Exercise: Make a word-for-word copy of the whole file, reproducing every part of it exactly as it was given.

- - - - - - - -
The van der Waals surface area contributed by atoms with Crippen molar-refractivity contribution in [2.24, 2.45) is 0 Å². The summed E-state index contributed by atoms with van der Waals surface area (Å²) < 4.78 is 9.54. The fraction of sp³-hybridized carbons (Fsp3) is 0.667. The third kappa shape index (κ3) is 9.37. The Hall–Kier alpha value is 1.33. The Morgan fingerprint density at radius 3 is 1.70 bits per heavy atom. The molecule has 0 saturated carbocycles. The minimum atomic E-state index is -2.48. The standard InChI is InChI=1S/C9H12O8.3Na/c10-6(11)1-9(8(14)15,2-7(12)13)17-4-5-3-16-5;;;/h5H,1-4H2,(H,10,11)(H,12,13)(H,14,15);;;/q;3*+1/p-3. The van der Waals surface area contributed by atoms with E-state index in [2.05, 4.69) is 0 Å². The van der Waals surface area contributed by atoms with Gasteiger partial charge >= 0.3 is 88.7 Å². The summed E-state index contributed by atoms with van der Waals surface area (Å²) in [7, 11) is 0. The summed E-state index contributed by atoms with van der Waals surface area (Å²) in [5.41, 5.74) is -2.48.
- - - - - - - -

The van der Waals surface area contributed by atoms with Crippen molar-refractivity contribution in [2.24, 2.45) is 0 Å². The summed E-state index contributed by atoms with van der Waals surface area (Å²) < 4.78 is 9.54. The fraction of sp³-hybridized carbons (Fsp3) is 0.667. The third kappa shape index (κ3) is 9.37. The Hall–Kier alpha value is 1.33. The Morgan fingerprint density at radius 3 is 1.70 bits per heavy atom. The molecule has 0 saturated carbocycles. The minimum atomic E-state index is -2.48. The standard InChI is InChI=1S/C9H12O8.3Na/c10-6(11)1-9(8(14)15,2-7(12)13)17-4-5-3-16-5;;;/h5H,1-4H2,(H,10,11)(H,12,13)(H,14,15);;;/q;3*+1/p-3. The van der Waals surface area contributed by atoms with E-state index in [2.05, 4.69) is 0 Å². The van der Waals surface area contributed by atoms with Gasteiger partial charge >= 0.3 is 88.7 Å². The summed E-state index contributed by atoms with van der Waals surface area (Å²) in [7, 11) is 0. The summed E-state index contributed by atoms with van der Waals surface area (Å²) in [5.41, 5.74) is -2.48.